“Biodiversity And Climate Change: A Risk Analysis” (BACCARA) is an international research project funded by the European Community's Seventh Framework Programme. Its main goal is to build the scientific foundation for developing tools allowing forest managers and policy makers to evaluate the risk of European forest biodiversity and productivity loss under climate change.
The scope of BACCARA encompasses forest composition at multiple trophic levels, i.e. assemblages of forest symbionts (mycorrhiza), producers (keystone tree species), consumers (herbivores and pathogens) and their predators. The concept of the project is to construct a 3-dimensional risk assessment model linking climate change, functional diversity, and forest productivity through a three-step process (cf. Fig. 1):
BACCARA brings together a wide range of researchers from all over Europe and from many disciplines to study the effects of climate change on forest biodiversity using observational, experimental as well as modelling approaches.
Additional general information on BACCARA can be found here: http://www.baccara-project.eu/
Work done by ETH Forest Ecology in the context of BACCARA
The Forest Ecology Group is involved in Work Package 4 of BACCARA: “Impact of climate change on forest functioning through alteration of biodiversity”.
We assess quantitatively (1) the effects of climate change on tree diversity in European forests, and (2) the effects of changes in the species and functional diversity on forest productivity. The project build upon the succession model ForClim, which is being developed, tested and applied in a range of research projects of the group. The main areas for model application include the ten most frequent European forest types to assess European tree diversity in the 21st century.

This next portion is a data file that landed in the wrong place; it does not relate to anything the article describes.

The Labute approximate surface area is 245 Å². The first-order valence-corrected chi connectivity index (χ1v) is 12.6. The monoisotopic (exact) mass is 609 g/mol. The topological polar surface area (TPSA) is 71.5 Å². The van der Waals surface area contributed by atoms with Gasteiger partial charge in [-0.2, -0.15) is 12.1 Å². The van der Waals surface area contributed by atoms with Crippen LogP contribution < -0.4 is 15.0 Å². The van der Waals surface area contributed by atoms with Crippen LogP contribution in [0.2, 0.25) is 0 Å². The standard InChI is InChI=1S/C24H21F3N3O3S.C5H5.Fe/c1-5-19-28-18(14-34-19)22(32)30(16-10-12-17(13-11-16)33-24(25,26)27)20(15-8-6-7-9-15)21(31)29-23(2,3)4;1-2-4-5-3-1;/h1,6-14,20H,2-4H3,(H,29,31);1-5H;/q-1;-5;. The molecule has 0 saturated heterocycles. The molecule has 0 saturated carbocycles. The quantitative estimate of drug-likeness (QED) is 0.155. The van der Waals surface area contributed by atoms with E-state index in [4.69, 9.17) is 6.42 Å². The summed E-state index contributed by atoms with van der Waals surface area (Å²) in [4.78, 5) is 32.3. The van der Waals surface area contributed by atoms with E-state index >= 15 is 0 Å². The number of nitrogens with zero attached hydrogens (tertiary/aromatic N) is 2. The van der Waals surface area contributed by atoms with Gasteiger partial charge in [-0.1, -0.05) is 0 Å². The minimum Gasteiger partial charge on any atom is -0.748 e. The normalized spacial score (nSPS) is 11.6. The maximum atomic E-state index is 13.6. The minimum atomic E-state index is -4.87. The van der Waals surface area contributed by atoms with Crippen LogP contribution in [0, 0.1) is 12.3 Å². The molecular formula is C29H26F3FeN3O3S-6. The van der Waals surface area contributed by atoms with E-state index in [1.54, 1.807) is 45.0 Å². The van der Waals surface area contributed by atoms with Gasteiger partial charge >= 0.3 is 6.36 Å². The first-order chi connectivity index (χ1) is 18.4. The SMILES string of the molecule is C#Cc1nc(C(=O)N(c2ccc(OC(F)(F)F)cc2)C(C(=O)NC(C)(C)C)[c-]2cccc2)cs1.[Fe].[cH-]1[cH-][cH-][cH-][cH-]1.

We study changes in forest composition and productivity at two levels: for species, and for groups of species, i.e. plant functional types (PFTs). We will use functional groups preliminarily as defined in the literature, but we will also develop new PFTs that will be derived from a consideration of species traits by carrying out classification analyses. Then, once the suitability of the ForClim model for simulating forest dynamics in the European forest types will have been assessed, it will be used to project changes in the relative abundance of species and PFTs under various climate change scenarios in the main European forest types.
Lastly, we predict the response of biomass production to changes in biodiversity (species and PFTs levels) (e.g. Fig. 1) and how climate change will affect the relationship between diversity and productivity.
Contact persons: Xavier Morin, Lorenz Fahse, Harald Bugmann
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